[…] A child may project the good parts of self out on the external world as a way to protect the purity of that quality, or as a way to attempt repair of what is perceived to be broken […] This expelling of good qualities of self depletes a child of his/her own capacities of love and goodness, resulting in the ego becoming actually depleted through splitting and projection.The valuable quality has been rejected, and remains unavailable to the person over the ensuing lifetime. This inner resource needs to be retrieved deliberately and therapeutically ( a shamanistic procedure) to further the individual’s healing. We virtually always incorporate some form of retrieval of inner resources in the age-regressed ego state in which those resources were lost/rejected/dissociated. […] A child that does not introject admired qualities, who remains fixated in projective identification, develops a ‘pseudo-mature’ character structure, Winnicott’s ‘false self.’ The child has stolen through imitation the outward appearance of admired others, without maturing his/her true self from within. 

[…] “Resistance provides a valuable benefit to the individual experiencing inner conflict: the pinpointing of what intrapsychic areas would be most fruitfully explored to produce growthful change (Yurk, 94). It is an existential Geiger counter locating the deepest veins of buried treasure, the areas of psychic pain and anxiety that are best defended and therefore most central to profound healing.The resistance Geiger counter also quantifies the magnitude of the challenge needed to uncover and overcome it, i.e., the greater the resistance, the greater the opportunity for deep healing.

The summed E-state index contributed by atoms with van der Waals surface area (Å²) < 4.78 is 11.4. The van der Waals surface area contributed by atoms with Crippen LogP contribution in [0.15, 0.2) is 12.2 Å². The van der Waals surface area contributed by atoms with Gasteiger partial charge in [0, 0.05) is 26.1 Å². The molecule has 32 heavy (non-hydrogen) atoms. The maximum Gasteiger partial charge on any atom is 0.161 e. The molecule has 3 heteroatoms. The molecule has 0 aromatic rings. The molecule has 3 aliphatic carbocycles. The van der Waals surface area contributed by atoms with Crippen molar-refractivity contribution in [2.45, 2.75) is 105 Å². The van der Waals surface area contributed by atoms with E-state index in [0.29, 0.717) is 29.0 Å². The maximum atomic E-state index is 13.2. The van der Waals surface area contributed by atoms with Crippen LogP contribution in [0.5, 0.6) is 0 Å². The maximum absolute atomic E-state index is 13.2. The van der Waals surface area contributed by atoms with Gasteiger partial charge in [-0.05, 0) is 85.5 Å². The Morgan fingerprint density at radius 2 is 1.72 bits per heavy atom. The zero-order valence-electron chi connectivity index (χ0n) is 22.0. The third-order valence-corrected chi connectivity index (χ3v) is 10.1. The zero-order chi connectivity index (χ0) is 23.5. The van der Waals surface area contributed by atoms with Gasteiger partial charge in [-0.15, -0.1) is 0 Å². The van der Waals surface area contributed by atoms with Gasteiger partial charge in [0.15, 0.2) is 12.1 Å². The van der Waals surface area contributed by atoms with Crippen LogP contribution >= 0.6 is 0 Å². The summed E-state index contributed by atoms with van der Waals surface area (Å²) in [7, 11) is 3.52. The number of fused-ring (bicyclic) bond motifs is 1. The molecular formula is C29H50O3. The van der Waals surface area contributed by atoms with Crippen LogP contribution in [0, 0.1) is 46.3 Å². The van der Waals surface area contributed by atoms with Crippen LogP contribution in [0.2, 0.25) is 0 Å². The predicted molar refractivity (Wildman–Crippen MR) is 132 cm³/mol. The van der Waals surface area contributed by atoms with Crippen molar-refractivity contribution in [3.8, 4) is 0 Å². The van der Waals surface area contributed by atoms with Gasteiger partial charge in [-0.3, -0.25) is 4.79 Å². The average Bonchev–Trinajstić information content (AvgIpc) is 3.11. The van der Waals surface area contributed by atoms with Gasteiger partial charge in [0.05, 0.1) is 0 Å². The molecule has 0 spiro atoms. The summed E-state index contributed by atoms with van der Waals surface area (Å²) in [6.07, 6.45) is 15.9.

[Energetic psychodrama.] “For the individual whose theme in life is resistance, the temptation arises upon discovery of the pattern to fight against it, push back, reject and resist it. Of course, that is the pattern. Such a person would do well to emulate the Aikido master and welcome the resistance itself, to play with it, give in to it while remaining alert to ways of redirecting the energy.” 

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True to form, some of this rings true for me, but it also makes me FURIOUS. 

“A child may project the good parts of self out on the external world as a way to protect the purity of that quality, or as a way to attempt repair of what is perceived to be broken […] This expelling of good qualities of self depletes a child of his/her own capacities of love and goodness, resulting in the ego becoming actually depleted through splitting and projection.” This quote fills me with a sense of foreboding. Robin Williams once said: “Comedy is acting out optimism.” 

His death hit close to home for me, because I’ve always had this hope that if I just act out optimism enough, I’ll be able to will it into existence. I’ve always truly believed that we co-create our reality together and that I have to sort of “be the change” as it were. For a few weeks, the fact that someone like Robin Williams could kill himself, seemingly undermined for me the idea that performatism can actually bridge the gap between the spiritually void postmodern irony and authentic spiritual experience. But this idea was never predicated on transcendental truth, it was and is predicated upon interpersonal faith. Faith in ourselves and in each other is therefore paramount to the success of the performatist experiment.